The Welfare State Versus Free Will

Those of us who have lived long enough to see the changes in society over the course of time have a unique perspective of comparison from decade to decade. Having grown up during a time when most people took responsibility for their own actions and where the concept of equal opportunity did not mean equal outcomes, I’ve come to appreciate the liberty of thought and action we used to enjoy. Such liberty has been chipped away, restrained, by the enlarged and ever-growing welfare state we’ve allowed our government to assume.

The difference of the past 80 years is also evident in the statist attitudes and reduced will of Americans. By will, I mean the human will to self-determination. We’ve lost, as Americans, over the course of the years a steady amount of self-will. Instead of retaining our free will, we’ve allowed government to assume the responsibility over much of our lives. Instead of exercising free will, collectively, we’ve allowed the ideals of the welfare state, Marxist doctrine, and social engineering to rob us of our human nature and suppress our free will in order to conform to the social and political pressure of such a state.

The welfare state, as it has grown up since the Great Depression, has not only increased the numbers of people it purports to help, but also has grown to become part of the national psyche – the status quo of the purpose and function of government. The welfare state took a large leap in size during the Johnson administration, with his ideal of the war on poverty. Subsequently, government entitlements such as Social Security, Medicare, Medicaid, food stamps, assistance to low-income families, and most recently health care subsidies, all have multiplied and grown to make up a substantive percentage of the national budget.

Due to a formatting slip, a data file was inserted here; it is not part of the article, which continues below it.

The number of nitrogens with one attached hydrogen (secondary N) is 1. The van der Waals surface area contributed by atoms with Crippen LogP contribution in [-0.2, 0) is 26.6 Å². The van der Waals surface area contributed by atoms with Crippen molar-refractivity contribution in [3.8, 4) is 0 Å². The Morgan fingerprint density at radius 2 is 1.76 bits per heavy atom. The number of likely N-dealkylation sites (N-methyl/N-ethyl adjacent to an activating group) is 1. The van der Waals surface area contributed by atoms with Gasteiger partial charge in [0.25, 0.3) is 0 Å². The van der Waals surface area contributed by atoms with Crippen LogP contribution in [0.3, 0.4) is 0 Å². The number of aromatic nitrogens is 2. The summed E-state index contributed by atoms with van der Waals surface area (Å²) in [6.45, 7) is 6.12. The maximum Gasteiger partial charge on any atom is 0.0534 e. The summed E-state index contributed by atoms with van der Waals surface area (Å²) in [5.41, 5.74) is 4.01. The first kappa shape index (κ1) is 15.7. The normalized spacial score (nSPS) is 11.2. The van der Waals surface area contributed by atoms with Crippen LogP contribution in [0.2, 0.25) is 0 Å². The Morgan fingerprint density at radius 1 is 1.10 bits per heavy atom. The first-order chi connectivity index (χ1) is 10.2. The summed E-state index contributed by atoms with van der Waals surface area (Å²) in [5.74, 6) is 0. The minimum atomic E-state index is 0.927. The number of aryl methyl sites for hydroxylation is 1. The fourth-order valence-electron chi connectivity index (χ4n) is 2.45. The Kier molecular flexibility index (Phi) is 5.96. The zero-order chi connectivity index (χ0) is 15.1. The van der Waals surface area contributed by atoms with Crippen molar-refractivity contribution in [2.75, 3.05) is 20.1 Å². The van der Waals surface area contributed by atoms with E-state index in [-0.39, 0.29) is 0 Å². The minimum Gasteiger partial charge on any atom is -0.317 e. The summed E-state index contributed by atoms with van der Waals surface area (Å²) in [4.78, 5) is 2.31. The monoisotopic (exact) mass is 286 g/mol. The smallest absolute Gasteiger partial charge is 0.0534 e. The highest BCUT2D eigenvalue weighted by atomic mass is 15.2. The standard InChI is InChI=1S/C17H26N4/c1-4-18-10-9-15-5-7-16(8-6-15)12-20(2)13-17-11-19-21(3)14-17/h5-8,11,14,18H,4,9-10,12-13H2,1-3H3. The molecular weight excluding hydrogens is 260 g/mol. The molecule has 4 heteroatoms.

The reason for the growth stems from the seductive nature of the welfare state. Expressing and maintaining free will takes energy, education, dedication to principles maintained in a free state, and the participation of all of the citizens. The welfare state, on the other hand, promises a certain quality of life without the pains of an unfair world. The welfare state seduces its participants into lethargy, dulling the mind and the will with promises that we will be taken care of with or without effort on our part. Under such a system, effort is not rewarded. Only perceived oppression is rewarded.

The 18th Century historian and political thinker, Alexis de Tocqueville recognized the problem some 170 years ago. In his book Democracy in America, he notes the following about the dangers of despotism to democracy. I’ll make the connection here with our current trend toward the despotism of the welfare state:

After having thus successively taken each member of the community in its powerful grasp and fashioned him at will, the supreme power then extends its arm over the whole community. It covers the surface of society with a network of small complicated rules, minute and uniform, through which the most original minds and the most energetic characters cannot penetrate, to rise above the crowd. The will of man is not shattered, but softened, bent, and guided; men are seldom forced by it to act, but they are constantly restrained from acting. Such a power does not destroy, but it prevents existence; it does not tyrannize, but it compresses, enervates, extinguishes, and stupefies a people, till each nation is reduced to nothing better than a flock of timid and industrious animals, of which the government is the shepherd.

I have always thought that servitude of the regular, quiet, and gentle kind which I have just described might be combined more easily than is commonly believed with some of the outward forms of freedom, and that it might even establish itself under the wing of the sovereignty of the people.1